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You are here -> HOME - RETROVILLE - 1953 - In The News - DNA Discovered
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Welcome to Retroville! It's 1953!
The discovery of DNA by James Watson and Francis Crick changed everything as it relates to genetics, human growth, disease, treatments, and potential cures. But Watson and Crick's discovery was actually a culmination of events dating back to the late nineteenth century.

The history of DNA research went like this:

  • In or about 1899, a German biochemist found that nucleic acids were made of sugar, phosphoric acid, and several nitrogen bases. Later it was found that the sugar can be ribose or deoxyribose, thus RNA and DNA.
  • In 1943, Oswald Avery, an American, proved that DNA carried genetic information. He believed DNA might actually be the gene. At the time, most scientists believed the gene would be a protein, not nucleic acid.
  • In 1948, Linus Pauling discovered that many proteins take the shape of an alpha helix, like a spring coil.
  • In 1950, Erwin Chargaff, a biochemist, found that the nitrogen bases in DNA were arranged in a variance, but the amount of certain bases always occured in a one-to-one ratio. This formed an important foundation for the later description of DNA.
  • In or about 1950, research to discover DNA's structure began full bore. At Cambridge University, Francis Crick, a graduate student, and James Watson, a research fellow, were inspired by Pauling's work. At the same time, in London at King's College, Maurice Wilkins and Rosalind Franklin were also studying the structure of DNA. The Cambridge team was making physical models while the King's College team used x-ray diffraction images.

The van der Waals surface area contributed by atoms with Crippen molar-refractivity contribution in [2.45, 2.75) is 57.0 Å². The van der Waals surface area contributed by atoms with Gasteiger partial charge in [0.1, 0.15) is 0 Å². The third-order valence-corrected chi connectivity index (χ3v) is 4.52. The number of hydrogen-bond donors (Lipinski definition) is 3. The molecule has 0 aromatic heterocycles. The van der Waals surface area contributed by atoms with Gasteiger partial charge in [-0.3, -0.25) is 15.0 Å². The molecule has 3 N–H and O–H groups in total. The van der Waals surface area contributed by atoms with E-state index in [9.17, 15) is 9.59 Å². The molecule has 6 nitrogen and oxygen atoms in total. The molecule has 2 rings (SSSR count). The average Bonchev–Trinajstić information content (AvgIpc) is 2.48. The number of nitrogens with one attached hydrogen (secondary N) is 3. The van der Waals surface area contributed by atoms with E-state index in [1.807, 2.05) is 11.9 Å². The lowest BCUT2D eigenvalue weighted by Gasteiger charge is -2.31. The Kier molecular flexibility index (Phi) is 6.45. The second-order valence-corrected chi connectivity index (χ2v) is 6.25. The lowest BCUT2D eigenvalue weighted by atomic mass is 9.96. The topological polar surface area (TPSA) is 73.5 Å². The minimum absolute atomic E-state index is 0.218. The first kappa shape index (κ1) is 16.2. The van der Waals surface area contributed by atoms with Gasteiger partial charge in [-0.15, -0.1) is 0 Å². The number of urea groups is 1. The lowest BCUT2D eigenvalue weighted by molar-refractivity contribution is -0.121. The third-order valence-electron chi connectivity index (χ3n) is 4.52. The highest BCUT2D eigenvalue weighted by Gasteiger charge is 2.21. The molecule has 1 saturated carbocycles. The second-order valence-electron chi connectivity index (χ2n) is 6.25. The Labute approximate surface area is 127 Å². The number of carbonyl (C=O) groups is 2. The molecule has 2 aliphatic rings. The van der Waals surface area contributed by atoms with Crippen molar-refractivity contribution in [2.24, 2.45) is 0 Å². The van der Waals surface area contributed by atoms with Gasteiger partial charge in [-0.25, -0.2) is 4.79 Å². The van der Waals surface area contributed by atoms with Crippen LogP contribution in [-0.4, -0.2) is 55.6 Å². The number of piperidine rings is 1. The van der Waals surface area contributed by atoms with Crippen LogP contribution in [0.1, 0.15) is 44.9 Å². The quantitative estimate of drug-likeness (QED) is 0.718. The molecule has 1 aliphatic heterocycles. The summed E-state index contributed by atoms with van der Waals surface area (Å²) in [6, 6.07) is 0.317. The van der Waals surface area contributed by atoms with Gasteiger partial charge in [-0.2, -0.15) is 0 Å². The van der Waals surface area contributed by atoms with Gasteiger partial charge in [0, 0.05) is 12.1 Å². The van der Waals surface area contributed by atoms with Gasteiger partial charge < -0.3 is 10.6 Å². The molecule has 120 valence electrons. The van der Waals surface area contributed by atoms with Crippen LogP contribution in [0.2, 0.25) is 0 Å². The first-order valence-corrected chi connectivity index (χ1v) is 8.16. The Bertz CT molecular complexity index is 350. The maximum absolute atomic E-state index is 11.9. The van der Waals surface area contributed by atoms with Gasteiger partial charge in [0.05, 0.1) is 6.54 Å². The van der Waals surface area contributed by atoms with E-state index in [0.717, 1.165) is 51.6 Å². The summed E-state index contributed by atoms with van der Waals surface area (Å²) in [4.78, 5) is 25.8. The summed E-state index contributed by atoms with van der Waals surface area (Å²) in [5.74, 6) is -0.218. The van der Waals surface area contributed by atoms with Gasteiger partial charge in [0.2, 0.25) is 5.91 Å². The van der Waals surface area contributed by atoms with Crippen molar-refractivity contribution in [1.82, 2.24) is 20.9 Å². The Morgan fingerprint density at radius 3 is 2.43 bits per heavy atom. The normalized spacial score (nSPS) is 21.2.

• In 1951, Franklin determined that DNA existed in two forms depending upon the relative humidity in the surrounding air.  She deduced that the phosphate part of the molecule was on the outside. Working mostly on her own, Franklin further determined that the "wet" form of DNA had all the characteristics of a helix. She withheld her findings pending more evidence.
  • In early 1953, Franklin's partner Maurice Wilkins broke the silence and secretly shared her findings with Watson at the Cambridge facility.
  • In later 1953, Watson and Crick took a crucial conceptual step suggesting the molecule was made of two chains of nucleotides, each in a helix as Franklin had found, but one going up and the other going down. Crick believed that matching base pairs interlocked in the middle of the double helix to keep the distance between the chains constant. Watson and Crick showed that each strand of the DNA molecule was a template for the other. They established that, during cell division, the two strands separate and on each strand a new other half is built, just like the one before. This way DNA can reproduce itself without changing its structure -- except for occasional errors, or mutations.
  • In 1962, Watson, Crick, and Wilkins won the Nobel Prize for physiology-medicine. Franklin had died by that time and did not share in the glory.
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